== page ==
Ragtag Cinema is a non-profit independent movie theater located on Hitt Street in Columbia, Missouri. The theater was founded by a group including Paul Sturtz and David Wilson in May 2000. The theater is the home of the Ragtag Film Society, a nonprofit organization which strives to champion film and other media arts to stimulate and encourage the culture of the community. It does so by spotlighting film as an art form, promoting media literacy, education and new ideas as well as supporting local artists. The theater also serves as a primary venue for the True/False Film Fest, which was launched by Sturtz and Wilson in 2004.
The first location, located in a small storefront on 10th Street, featured couches and chairs to accommodate up to 75 guests for its one screen. The theater moved to its present location a few blocks away in 2009. Several other small businesses are housed at the same address, including Uprise Bakery, 9th Street Video, and Hitt Records.
The Ragtag Film Society formed in January 1998, with the goal of presenting a series of films in downtown Columbia, which would not otherwise be shown. Richard King (of The Blue Note), Janet Marsh and Sally Beattie (9th St. Video) and Sam Black provided the necessary aid to make it initially possible. According to the founders, the name of the society was suggested when, at an early meeting in Columbia's Peace Park, an eavesdropping park official walked by and uttered a dismissive "Sounds like a ragtag operation to me!"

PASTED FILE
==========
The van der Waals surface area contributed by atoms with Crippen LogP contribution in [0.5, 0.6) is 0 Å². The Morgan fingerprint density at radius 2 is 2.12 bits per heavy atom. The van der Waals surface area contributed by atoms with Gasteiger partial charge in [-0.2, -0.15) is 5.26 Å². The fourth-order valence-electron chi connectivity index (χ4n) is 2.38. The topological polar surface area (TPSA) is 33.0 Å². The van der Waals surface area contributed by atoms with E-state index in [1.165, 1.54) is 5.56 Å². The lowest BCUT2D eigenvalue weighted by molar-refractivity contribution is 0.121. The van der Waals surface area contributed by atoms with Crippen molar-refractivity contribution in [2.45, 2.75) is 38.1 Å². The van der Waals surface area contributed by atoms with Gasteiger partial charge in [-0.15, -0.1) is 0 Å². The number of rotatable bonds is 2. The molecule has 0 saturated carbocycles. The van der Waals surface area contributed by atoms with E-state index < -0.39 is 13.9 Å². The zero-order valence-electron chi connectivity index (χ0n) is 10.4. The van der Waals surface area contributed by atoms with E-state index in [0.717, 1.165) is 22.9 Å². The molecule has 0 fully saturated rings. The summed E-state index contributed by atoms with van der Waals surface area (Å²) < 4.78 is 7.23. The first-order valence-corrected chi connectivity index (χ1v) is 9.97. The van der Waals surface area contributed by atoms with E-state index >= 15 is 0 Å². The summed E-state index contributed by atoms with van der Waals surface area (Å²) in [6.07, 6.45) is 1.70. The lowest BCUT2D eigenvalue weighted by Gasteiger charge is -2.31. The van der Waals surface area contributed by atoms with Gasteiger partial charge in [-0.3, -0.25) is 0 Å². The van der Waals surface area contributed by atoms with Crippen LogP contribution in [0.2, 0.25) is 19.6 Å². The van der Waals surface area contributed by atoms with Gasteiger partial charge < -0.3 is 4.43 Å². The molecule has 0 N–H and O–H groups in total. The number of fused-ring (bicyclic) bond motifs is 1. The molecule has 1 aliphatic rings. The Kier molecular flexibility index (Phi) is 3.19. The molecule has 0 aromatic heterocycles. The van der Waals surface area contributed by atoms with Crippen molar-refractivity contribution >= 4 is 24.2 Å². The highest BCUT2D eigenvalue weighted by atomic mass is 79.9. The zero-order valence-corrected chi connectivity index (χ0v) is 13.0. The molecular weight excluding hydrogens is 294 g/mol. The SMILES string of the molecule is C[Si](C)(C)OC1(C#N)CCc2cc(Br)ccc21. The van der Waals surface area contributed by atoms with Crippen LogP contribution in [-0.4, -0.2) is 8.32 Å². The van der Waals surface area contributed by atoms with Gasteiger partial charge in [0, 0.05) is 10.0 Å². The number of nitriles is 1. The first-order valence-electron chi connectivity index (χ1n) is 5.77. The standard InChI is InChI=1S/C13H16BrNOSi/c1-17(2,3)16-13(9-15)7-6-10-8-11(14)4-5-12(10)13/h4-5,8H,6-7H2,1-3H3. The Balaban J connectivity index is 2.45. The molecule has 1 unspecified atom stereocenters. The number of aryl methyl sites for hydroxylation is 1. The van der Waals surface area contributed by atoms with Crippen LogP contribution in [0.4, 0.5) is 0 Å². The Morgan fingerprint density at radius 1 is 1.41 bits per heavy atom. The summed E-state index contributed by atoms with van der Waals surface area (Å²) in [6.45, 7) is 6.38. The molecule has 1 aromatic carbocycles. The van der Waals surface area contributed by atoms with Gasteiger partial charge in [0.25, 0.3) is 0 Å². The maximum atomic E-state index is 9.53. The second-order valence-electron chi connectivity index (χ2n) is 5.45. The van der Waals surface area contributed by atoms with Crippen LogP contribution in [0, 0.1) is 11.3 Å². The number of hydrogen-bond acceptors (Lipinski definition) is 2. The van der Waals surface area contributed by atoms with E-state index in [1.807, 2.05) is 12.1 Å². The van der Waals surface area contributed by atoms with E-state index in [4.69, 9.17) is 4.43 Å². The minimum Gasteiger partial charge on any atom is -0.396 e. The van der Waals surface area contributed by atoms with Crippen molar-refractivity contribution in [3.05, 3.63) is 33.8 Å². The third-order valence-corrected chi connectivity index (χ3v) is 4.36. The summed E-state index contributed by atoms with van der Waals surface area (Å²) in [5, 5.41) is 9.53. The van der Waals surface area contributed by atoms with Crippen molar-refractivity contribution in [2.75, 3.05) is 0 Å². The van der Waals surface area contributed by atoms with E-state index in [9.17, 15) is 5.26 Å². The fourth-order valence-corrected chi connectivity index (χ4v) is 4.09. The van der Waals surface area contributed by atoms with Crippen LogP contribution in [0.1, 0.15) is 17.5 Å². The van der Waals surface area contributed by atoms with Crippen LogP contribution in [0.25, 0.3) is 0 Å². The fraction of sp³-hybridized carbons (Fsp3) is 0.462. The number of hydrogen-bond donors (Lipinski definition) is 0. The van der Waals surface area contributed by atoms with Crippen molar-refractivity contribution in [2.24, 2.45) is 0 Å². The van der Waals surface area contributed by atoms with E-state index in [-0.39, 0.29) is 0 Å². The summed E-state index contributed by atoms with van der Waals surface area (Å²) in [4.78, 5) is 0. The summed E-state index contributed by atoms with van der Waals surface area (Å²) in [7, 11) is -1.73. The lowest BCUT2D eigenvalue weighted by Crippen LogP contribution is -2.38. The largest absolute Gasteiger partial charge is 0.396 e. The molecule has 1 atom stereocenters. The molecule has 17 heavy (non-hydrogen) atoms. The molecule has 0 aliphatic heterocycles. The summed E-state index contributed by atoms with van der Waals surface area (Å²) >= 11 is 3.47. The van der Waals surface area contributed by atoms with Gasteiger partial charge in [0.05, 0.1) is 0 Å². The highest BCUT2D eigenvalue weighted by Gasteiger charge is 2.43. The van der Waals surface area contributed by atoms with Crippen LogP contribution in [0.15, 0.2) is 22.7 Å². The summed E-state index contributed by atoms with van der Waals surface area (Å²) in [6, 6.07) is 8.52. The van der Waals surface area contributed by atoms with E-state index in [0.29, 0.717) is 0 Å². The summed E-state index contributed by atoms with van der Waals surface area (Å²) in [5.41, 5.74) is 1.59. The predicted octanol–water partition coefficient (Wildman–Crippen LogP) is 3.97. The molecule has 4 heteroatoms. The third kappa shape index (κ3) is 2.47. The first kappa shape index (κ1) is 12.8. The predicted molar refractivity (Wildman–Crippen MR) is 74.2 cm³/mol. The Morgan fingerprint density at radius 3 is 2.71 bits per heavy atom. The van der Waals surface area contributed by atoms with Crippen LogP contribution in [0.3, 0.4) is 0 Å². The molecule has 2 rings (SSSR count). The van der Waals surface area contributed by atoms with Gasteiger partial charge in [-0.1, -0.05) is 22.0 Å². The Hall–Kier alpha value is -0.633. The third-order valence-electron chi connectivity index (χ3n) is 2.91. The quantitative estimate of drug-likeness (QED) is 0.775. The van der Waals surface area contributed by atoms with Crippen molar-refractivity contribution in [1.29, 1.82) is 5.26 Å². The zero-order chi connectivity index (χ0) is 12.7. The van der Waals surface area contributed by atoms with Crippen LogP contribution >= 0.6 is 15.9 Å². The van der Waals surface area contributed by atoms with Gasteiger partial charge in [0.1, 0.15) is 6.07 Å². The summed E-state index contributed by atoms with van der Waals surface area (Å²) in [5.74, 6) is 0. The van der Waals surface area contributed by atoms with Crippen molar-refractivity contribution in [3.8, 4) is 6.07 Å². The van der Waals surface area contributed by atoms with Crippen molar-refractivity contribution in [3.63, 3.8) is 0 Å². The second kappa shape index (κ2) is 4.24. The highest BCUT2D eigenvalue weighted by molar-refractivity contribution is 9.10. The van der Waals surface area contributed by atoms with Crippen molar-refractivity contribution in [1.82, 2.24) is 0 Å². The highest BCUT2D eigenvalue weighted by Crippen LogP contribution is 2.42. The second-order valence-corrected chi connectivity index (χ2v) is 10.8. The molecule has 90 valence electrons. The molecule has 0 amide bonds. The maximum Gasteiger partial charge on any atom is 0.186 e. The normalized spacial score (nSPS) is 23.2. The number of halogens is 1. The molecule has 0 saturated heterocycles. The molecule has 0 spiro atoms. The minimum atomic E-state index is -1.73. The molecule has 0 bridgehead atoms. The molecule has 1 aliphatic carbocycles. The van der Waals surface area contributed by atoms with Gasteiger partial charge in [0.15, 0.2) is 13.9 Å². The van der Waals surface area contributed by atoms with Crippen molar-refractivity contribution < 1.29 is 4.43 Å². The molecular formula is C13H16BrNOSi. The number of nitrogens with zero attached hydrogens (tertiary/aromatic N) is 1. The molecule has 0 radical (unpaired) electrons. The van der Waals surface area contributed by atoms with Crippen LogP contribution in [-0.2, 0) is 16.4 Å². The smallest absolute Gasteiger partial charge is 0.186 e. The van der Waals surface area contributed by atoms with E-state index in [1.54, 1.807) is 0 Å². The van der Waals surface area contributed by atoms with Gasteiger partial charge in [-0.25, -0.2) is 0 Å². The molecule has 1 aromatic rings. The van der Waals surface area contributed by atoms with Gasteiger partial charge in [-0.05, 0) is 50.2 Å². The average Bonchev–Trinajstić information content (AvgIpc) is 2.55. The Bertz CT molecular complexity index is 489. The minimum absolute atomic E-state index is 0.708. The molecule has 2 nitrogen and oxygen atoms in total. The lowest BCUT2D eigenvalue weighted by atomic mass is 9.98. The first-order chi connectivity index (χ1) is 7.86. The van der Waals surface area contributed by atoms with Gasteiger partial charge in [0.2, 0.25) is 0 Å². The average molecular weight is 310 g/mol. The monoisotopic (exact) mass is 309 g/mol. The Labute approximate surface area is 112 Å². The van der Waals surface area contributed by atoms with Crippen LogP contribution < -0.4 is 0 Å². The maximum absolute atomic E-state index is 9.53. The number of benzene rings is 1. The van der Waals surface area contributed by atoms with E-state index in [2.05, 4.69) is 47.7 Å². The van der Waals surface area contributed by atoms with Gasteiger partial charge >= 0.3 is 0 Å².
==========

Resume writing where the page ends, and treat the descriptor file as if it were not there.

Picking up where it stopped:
The organization began with no experience in the film business and little technical knowledge but received sufficient community support to continue the film series for more than the initial few weeks. Consistent attendance, grass-roots support, and a rotating staff of volunteers helped keep the screenings going for several seasons.
After some fundraising efforts including a benefit screening of Alfred Hitchcock's Rear Window, at the Missouri Theater, the society was able to acquire a 35mm projector. After being approached by Tim Spence, Holly Roberson, and Ron Rottinghaus, they agreed to move the operation into a space that they would build. In the International Order of Oddfellows building on Tenth Street in May 2000, a café/movie theater/film scene clubhouse called The Ragtag Cinemacafé opened its doors to the public. The first screening, in May 2000, was a popular movie about Missouri, Waiting for Guffman.
The theater relocated in 2009 to a new 10,000 square-foot location on Hitt Street. The redesign of the building was done by local architect Brian Pape and provides more theater capacity and more efficient use of space for the combined enterprises within. One theater room (130 seats) features traditional theater seating, while the other (75 seats) is a loose re-creation of the theater at the old location with seating composed of couches and vintage chairs. With construction completed in the Spring of '08, the building now houses Uprise Bakery and full bar, Ragtag Cinema, Hitt Records, and 9th Street Video on Hitt in one location. The building is on the National Register of Historic Places.
The Ragtag Cinema produces a monthly calendar which consists of an average of 12 events/movies per month. The cinema strives to bring a mix of films that reflect its audience's diversity. The cinema reads reviews, opinions and the choices of its brethren at the country's microcinemas, film societies, and other theaters to inform its decision on which films to select for a given month.